Brian Mefford, chairman and CEO of ConnectKentucky, hails Hall’s contributions to education in all its forms, “As a strong believer of education as the great equalizer of all people, Mr. Hall is an advocate for the dignity of all Kentuckians, encouraging each individual to make a meaningful contribution to this state and themselves. Mr. Hall serves as a humbling example of the impact one man can make among many.”
Hall’s philanthropic work has also had a far-reaching impact. He has served in leadership roles for institutions that help enrich and even save Kentucky lives, including service as chair of the Blue Grass Community Foundation; president of the Markey Cancer Foundation, on whose board he continues to serve; and chair of Leadership Kentucky.
In the private sector, Hall serves on the board of directors of GrafTech International Ltd., and the United States Enrichment Corporation, and also served for a number of years at JPMorgan, CSX Corporation, and Humana Inc., influencing the business decisions of some of the state’s most prominent corporations. Hall’s reputation for business acumen extends well beyond the borders of the Commonwealth to which he has contributed so much time and personal energy. He is a former chairman and councilor for life of The Conference Board, a prestigious national economic and business forecaster, and a former member of the Board of Directors of the Federal Reserve Bank of Cleveland.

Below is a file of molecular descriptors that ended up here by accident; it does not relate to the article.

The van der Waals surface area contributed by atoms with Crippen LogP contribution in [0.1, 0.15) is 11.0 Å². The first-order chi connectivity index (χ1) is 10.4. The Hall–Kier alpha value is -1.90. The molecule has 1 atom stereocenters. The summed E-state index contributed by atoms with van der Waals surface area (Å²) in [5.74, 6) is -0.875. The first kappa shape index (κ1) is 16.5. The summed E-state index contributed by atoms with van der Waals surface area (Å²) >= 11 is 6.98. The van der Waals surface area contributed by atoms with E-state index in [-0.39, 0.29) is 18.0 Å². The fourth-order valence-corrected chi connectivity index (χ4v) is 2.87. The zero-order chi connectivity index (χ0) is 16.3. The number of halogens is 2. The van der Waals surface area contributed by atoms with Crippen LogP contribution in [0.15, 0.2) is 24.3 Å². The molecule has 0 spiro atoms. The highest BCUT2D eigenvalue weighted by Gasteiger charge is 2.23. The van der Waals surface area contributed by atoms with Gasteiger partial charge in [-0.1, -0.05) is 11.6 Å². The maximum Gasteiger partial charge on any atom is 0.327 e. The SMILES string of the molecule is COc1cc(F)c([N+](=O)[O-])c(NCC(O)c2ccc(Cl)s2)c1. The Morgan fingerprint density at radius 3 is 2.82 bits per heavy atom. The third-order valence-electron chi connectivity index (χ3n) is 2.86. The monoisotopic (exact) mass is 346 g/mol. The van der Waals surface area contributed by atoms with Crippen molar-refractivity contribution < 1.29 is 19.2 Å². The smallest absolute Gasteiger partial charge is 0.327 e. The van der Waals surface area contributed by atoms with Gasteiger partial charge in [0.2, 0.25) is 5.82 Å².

Given in recognition of service in the interest of Kentucky’s future, the Hellard Award is given in memory of Vic Hellard, Jr. and in honor of his long and distinguished career of public service. As Director of the Legislative Research Commission, Hellard was a tireless champion of legislative independence, considered by many to be the cornerstone of modern governance in Kentucky. He is also credited as the principal architect of the Kentucky Long-Term Policy Research Center. At the time of his death in 1996, Hellard, who had retired from his LRC post, was serving as a member of the Center’s Board, contributing substantially to its guidance and efforts to shape a vision for the future of the state and a system for evaluating progress toward its realization.